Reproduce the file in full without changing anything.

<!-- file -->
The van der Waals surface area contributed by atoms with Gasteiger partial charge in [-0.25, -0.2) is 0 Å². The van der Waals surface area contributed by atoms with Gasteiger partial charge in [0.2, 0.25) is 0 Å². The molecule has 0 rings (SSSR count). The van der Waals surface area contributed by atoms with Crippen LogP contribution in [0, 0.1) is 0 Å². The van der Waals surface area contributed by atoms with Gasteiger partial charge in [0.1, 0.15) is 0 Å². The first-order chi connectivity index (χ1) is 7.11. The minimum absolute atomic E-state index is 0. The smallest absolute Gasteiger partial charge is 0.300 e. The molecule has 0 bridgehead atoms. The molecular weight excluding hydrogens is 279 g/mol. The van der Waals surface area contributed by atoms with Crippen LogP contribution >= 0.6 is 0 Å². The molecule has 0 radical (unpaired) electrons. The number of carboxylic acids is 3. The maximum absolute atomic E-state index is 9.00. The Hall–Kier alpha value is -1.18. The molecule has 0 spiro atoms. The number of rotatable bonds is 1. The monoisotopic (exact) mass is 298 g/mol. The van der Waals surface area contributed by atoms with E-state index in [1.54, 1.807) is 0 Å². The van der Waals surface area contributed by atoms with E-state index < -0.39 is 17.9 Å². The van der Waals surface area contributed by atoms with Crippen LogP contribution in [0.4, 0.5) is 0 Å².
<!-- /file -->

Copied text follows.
The van der Waals surface area contributed by atoms with Gasteiger partial charge in [-0.25, -0.2) is 0 Å². The van der Waals surface area contributed by atoms with Gasteiger partial charge in [0.2, 0.25) is 0 Å². The molecule has 0 rings (SSSR count). The van der Waals surface area contributed by atoms with Crippen LogP contribution in [0, 0.1) is 0 Å². The van der Waals surface area contributed by atoms with Gasteiger partial charge in [0.1, 0.15) is 0 Å². The first-order chi connectivity index (χ1) is 7.11. The minimum absolute atomic E-state index is 0. The smallest absolute Gasteiger partial charge is 0.300 e. The molecule has 0 bridgehead atoms. The molecular weight excluding hydrogens is 279 g/mol. The van der Waals surface area contributed by atoms with Crippen LogP contribution >= 0.6 is 0 Å². The molecule has 0 radical (unpaired) electrons. The number of carboxylic acids is 3. The maximum absolute atomic E-state index is 9.00. The Hall–Kier alpha value is -1.18. The molecule has 0 spiro atoms. The number of rotatable bonds is 1. The monoisotopic (exact) mass is 298 g/mol. The van der Waals surface area contributed by atoms with E-state index in [1.54, 1.807) is 0 Å². The van der Waals surface area contributed by atoms with E-state index < -0.39 is 17.9 Å². The van der Waals surface area contributed by atoms with Crippen LogP contribution in [0.4, 0.5) is 0 Å².